On Fandom: Comics vs TV

By | Friday, December 13, 2013 Leave a Comment
Have you been watching Scandal? It stars Kerry Washington as Washington DC "fixer" Olivia Pope, and has garnered a pretty devout following over the past two and a half seasons. Last night was the final episode before a mid-season break, and I can pretty well guarantee that thousands of people were on the edge of their seats for the whole show. It's not uncommon now for not only fans to get together to watch in groups, but there are even bars and restaurants that host Scandal viewing parties.

Comics, by contrast, have long been seen as a solitary pursuit. After all, part of the nature of reading is that the individual is free to take in the narrative at their own pace. So some people might breeze through a book, focusing on the text and only glancing over the pictures enough to provide context, while others might take their time to notice the subtleties of the artists' craft, catching deliberate nuances in facial expressions or hand gestures. What might be a ten-minute read for one person might be a thirty-minute read for the next. In television and movies, the story is relayed at a rate set by the director(s) so it makes sense that the viewing audience can, and often do, experience the story in pretty much the same way at the same time.

I don't watch Scandal regularly, but I've caught a few episodes. The most recent that I've seen (last week's) was in the company of multiple fans. I didn't really care about the show, but I was interested to watch the reaction of an entire group. What struck me was how cohesive the responses were. Unlike shows and movies I've seen before that didn't have an entirely dedicated audience watching together, all of the gasps and "ooo"s and other audible reactions were almost perfectly in sync for the entire episode. If I sit down to watch a movie in the theater, even at the ones with devoted fans, there tends to be a broad swath of reactions at different moments. People laugh in different spots, and a sudden surprise might elicit several different types of verbal reactions. But in Scandal the audience -- at least this one I sat with -- was pretty homogenous when it came to responding to the narrative.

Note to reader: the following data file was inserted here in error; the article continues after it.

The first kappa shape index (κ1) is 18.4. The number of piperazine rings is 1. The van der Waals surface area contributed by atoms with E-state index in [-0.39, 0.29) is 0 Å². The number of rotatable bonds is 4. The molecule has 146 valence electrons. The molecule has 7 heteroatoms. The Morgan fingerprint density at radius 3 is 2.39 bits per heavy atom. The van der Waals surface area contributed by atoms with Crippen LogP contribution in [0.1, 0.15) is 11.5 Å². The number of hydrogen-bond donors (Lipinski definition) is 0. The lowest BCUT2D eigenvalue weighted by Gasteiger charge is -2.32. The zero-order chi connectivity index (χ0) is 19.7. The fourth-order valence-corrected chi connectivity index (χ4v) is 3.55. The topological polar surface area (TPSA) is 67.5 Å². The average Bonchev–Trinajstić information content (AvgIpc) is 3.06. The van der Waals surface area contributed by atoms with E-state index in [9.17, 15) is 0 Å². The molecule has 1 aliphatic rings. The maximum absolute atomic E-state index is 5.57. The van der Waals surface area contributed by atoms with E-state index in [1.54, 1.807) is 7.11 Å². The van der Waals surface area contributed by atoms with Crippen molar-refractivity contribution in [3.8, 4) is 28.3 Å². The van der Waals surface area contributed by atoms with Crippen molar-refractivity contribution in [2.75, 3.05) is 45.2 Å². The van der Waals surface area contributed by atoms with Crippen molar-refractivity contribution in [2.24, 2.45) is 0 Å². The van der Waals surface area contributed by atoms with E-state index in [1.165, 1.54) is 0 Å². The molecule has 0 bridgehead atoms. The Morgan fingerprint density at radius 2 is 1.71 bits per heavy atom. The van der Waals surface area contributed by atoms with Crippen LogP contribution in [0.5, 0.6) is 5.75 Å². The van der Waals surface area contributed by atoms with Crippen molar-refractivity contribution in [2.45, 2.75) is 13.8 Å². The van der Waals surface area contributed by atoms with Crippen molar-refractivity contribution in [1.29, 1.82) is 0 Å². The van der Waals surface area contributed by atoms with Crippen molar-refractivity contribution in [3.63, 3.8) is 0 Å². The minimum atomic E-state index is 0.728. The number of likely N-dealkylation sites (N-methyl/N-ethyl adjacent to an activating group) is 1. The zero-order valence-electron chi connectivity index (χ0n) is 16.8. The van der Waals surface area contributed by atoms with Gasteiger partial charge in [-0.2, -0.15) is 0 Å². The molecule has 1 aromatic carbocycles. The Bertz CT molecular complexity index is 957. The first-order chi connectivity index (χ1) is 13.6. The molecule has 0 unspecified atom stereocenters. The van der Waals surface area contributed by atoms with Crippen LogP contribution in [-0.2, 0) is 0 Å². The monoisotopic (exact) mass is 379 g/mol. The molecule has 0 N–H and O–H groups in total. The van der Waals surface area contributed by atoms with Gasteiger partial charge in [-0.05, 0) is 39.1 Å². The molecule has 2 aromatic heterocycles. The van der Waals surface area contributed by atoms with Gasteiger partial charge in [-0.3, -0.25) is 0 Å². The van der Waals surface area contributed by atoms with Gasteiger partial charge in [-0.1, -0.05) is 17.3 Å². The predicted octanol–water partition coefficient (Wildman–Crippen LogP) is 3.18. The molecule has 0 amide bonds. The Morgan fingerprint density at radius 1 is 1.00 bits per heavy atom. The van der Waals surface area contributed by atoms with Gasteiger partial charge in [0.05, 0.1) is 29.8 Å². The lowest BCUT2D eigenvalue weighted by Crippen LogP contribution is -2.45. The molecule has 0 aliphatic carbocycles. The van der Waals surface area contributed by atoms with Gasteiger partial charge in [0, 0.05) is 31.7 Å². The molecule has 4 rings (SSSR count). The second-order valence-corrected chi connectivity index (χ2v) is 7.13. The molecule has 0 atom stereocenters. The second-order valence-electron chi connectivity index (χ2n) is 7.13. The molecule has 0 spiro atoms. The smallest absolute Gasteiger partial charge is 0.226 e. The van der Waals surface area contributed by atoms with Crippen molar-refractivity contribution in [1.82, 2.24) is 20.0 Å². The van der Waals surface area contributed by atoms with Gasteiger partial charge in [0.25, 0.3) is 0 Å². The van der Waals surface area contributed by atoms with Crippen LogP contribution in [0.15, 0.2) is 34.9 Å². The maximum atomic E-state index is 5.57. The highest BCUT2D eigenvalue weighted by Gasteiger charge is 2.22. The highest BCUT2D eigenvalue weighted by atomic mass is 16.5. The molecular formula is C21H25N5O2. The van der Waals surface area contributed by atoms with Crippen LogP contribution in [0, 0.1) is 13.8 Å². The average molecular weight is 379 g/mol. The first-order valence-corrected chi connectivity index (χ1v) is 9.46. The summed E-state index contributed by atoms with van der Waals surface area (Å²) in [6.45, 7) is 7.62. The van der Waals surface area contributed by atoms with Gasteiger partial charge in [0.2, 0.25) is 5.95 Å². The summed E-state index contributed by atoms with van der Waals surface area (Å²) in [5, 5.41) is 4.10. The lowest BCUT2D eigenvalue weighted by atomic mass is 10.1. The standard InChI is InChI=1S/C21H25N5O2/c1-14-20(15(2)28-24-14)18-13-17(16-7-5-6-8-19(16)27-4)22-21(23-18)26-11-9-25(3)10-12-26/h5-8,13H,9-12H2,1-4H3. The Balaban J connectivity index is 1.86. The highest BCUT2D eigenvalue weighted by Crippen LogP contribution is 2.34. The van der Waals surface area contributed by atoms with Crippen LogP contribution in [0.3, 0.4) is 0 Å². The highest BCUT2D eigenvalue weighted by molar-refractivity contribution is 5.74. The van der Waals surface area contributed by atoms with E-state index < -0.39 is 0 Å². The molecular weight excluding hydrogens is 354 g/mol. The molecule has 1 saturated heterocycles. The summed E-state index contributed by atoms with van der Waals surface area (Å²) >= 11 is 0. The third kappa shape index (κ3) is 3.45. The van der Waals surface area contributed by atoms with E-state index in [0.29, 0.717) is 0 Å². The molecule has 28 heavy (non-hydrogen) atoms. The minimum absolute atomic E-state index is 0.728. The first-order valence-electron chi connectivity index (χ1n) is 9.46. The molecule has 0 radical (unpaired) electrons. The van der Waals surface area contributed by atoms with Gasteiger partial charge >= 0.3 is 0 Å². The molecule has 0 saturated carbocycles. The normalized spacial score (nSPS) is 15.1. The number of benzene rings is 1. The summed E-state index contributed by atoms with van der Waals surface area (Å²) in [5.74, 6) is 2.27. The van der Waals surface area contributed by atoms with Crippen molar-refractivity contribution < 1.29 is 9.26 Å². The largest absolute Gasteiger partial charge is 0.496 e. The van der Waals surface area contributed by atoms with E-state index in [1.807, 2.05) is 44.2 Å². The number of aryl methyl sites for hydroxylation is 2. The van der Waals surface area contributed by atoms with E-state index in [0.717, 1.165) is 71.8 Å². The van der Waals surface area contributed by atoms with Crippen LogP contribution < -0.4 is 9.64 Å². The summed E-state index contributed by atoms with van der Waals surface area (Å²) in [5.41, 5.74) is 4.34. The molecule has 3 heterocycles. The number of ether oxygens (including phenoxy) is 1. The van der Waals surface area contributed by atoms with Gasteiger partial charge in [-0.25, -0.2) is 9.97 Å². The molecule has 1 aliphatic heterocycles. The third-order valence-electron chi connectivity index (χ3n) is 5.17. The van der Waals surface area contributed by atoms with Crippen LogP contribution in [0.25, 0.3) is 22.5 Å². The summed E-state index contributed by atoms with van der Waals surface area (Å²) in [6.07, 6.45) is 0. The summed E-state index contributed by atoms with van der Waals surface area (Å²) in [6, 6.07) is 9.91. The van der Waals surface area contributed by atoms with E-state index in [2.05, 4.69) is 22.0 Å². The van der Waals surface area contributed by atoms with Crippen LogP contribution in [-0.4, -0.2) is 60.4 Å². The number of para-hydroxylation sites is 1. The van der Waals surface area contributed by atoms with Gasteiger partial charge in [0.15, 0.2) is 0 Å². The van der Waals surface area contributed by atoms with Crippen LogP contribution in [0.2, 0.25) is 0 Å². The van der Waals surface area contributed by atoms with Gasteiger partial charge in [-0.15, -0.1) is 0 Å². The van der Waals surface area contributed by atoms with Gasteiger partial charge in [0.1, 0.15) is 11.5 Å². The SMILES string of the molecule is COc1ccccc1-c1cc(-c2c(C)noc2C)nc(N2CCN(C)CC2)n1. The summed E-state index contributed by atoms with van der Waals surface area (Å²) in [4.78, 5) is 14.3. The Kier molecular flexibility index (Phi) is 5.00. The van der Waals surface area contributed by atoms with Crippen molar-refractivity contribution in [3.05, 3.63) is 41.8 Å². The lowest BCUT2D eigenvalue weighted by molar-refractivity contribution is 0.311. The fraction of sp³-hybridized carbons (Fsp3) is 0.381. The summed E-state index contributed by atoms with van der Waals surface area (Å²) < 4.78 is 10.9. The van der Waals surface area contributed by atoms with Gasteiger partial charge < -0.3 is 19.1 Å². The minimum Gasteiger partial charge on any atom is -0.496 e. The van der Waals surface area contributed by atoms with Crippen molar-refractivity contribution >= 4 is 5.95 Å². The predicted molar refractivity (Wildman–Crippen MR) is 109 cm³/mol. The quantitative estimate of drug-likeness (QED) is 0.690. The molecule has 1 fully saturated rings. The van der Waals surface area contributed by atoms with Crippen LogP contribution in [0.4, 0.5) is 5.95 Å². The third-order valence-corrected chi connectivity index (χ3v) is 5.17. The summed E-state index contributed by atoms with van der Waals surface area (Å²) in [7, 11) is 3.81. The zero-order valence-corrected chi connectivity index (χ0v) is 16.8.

Now, here's the interesting bit. The notion of TV being a social media is almost as old as television itself. The whole "chatting around the water cooler" thing, you know? Where people talked about Dallas or The Big GameTM or whatever. And the images of a group of fans gathered around the TV, rooting for their favorite team and laughing and talking and everything is common. But with Scandal, the show itself reigned. There were the gasps and other involuntary vocalizations, but talking during the show was verboten. Not due to some pre-arranged agreement, but it was just understood.

And it's not just that one group I was with. Those bars and restaurants I mentioned? They do have pre-arranged rules where talking during the show is forbidden. Commentary during commercials or after the show has ended is fair game, but during the show itself? No.

My fiancée regularly spends a good hour or so after each episode unpacking everything about it. Sometimes online, sometimes in person. But always with a group of others who have just watched the same episode.

What strikes me about all this is that, while the show can be seen in groups and while the reactions it provokes are similar, the actual viewing of this show is incredibly personal. It doesn't matter who one's with, fans get so into the show that they don't want to miss any of it even if it involves sharing thoughts and feelings about that very show with like-minded individuals. They can save that for later.

Which makes watching a show like Scandal an experience more akin to reading a comic book than watching a similarly themed movie in the theater. Taking in the story is, despite the pacing being at the discretion of someone other than the reader her/himself, an intensely personal experience. Even if everyone in the room is sharing that same experience. It would be like you and all your friends reading a copy of the same comic at the same time -- you're all seeing the same story, albeit with slightly different pacing, but the reading experience is very personal. It's only after you all finish that you can socialize your thoughts and feelings about it. And that's what fans of Scandal do.

I suspect Scandal isn't the only show with that kind of following. Game of Thrones, maybe Boardwalk Empire. The shows that you don't watch casually. The shows that cultivate the type of fans that light up Twitter and Facebook as new episodes are released. With the ever-increasing fragmentation of media channels, I suspect we'll only see that increase. And I wonder if that fragmentation will lead television (or, rather, its online equivalent) to reflect comic books as far as how its fans are seen and perceived.
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